The rest of the world the world has stood in unity and solidarity with France in their resolve to fight terrorism.
The only problem seems to be that as of yet no one's come up with a plan of action.
Or rather, no one did until the war effort was joined a few days ago by one strange, though perfectly logical ally: Anonymous.
For those who aren't sure exactly what Anonymous is - which is all of us - Wikipedia describes it as:
"... a loosely associated international network of activist and hacktivist entities. A website nominally associated with the group describes it as "an internet gathering" with "a very loose and decentralized command structure that operates on ideas rather than directives."
They're anti-establishment, anti-censorship, anti-internet regulation, anti-whatever anyone who calls him- or herself Anonymous chooses to be against. The membership rules are that anyone who calls themselves Anonymous is Anonymous. In other words, there really are no rules.
Though the original pursuit of the Anonymous was to pull internet pranks which they called "lulz" (their lingo for LOLs), their current pursuit seems to have evolved into hacking into and disrupting websites of organizations, individuals, or activities that they are against, or promoting issues they support.
They've done protest hacks of government agencies and financial institutions, which is bad, and of the Church of Scientology, which some say deserved it. They supported WikiLeaks, which was mostly nasty, and the Occupy Wall Street movement, which was mostly well-intended.
They've targeted child pornography sites, and the Westboro Baptist Church, a group known for its for its hatred of gays, Jews, Catholics, and for its harassment of the bereaved at military funerals.
They are against copyright law, which is bad for writers like me who want our work protected, but it was good when they organized a protest march in Columbus in support of Carla Hale, a 57- year-old gym teacher who was fired after 19 years from Bishop Watterson high school for being gay.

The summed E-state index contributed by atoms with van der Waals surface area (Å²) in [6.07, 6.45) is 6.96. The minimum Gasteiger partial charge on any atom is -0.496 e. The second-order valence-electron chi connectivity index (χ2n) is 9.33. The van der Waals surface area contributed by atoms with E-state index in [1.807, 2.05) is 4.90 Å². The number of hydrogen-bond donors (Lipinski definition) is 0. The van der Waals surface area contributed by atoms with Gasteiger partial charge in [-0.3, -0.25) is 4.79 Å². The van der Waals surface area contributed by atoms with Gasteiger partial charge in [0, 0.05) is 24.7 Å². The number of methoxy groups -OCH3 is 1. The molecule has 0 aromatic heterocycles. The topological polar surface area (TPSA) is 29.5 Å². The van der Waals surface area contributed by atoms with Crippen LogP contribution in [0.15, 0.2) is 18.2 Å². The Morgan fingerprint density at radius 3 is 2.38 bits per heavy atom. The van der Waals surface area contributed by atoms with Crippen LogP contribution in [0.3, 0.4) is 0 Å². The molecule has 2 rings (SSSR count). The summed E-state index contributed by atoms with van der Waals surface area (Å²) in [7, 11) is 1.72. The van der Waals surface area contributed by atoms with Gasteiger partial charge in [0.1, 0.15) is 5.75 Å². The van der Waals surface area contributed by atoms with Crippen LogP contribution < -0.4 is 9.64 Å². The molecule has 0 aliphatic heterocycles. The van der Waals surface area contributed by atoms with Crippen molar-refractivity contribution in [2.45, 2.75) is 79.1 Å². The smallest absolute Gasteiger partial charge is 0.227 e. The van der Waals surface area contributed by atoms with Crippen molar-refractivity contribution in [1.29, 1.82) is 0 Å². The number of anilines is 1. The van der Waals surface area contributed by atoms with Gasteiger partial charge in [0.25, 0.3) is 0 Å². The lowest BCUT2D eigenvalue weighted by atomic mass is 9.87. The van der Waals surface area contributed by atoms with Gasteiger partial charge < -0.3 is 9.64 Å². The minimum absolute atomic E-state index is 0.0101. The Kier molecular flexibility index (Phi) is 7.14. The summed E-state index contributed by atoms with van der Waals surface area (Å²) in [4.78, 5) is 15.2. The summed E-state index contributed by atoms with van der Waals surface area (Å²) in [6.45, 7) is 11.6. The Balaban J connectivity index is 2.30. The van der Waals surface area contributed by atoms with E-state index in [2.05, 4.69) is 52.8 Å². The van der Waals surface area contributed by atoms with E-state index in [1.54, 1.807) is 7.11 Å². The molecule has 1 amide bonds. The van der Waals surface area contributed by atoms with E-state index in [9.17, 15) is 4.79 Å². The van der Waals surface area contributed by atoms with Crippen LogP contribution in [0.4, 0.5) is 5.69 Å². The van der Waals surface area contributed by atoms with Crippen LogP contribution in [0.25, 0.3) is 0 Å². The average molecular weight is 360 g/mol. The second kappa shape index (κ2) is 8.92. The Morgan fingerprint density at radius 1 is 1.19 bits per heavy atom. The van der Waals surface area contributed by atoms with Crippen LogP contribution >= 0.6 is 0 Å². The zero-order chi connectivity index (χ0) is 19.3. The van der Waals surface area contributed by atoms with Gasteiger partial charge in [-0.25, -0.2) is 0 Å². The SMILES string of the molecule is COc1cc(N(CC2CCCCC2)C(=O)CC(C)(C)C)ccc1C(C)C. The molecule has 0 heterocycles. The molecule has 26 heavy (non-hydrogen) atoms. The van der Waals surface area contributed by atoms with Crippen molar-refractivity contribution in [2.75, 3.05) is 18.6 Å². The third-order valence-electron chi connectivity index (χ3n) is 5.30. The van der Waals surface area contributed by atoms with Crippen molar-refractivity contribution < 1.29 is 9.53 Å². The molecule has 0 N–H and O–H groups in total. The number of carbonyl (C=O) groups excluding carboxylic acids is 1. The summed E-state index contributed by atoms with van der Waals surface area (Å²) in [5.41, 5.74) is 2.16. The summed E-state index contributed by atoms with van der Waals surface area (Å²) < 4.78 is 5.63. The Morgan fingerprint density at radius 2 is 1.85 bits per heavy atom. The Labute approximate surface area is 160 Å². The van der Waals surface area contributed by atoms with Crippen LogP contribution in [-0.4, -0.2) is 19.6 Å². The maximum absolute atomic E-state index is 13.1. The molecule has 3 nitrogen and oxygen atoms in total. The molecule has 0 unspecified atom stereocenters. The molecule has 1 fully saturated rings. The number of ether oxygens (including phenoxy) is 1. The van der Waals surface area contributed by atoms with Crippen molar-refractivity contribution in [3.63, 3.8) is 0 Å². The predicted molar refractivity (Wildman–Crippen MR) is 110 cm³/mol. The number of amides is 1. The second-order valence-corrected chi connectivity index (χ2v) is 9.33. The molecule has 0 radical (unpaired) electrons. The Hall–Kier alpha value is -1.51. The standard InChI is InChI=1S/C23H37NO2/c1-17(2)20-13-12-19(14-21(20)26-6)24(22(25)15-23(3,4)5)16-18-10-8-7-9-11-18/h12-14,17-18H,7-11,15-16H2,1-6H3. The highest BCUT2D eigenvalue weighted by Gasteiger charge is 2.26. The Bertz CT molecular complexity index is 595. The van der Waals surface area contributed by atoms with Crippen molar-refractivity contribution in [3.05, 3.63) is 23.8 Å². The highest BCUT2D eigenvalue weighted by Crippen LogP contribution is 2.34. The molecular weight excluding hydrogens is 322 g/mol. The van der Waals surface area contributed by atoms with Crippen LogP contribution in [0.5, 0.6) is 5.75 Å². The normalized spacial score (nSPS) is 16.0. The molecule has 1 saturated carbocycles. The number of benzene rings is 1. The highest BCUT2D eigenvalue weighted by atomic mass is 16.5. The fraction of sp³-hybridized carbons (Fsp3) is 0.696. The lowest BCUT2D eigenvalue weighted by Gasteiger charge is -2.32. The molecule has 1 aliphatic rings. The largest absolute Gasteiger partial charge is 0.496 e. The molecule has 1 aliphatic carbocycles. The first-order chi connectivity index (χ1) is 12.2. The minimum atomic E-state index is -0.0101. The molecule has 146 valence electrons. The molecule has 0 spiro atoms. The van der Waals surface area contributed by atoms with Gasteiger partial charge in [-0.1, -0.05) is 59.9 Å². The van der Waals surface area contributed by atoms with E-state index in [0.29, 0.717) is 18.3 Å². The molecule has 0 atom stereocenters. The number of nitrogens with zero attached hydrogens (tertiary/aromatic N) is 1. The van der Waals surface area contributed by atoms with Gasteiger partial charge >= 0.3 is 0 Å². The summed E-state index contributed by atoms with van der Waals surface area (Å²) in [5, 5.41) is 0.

A few months ago they took up the cause of Michael Brown, the black teenager who was killed by a police officer in Ferguson, Missouri.
A a few days ago Anonymous leapt back onto the internet, made the announcement, "We,
Anonymous around the world, have decided to declare war on you the terrorists," and launched #OpCharlieHebdo with the promise that:
"We will be crippling all terrorist outlet websites and terminating all terrorist social media accounts. We will dump personal information on every terrorist we come across. We will not sleep until we bring you to your knees".
Since then Anonymous has been targeting terrorist twitter and faceboook accounts and has already brought down at least one French jihadi site, ansar-alhaqq.net.
Some are cheering Anonymous on, some are willing to give these bad boys and girls of cyberspace the chance to step up and be heros, and some are declaring that Anonymous is out of their competence league, may only make things worse and are not to be trusted.
Well, we'll see, right?
In the mean time has anyone come up with a better battle plan?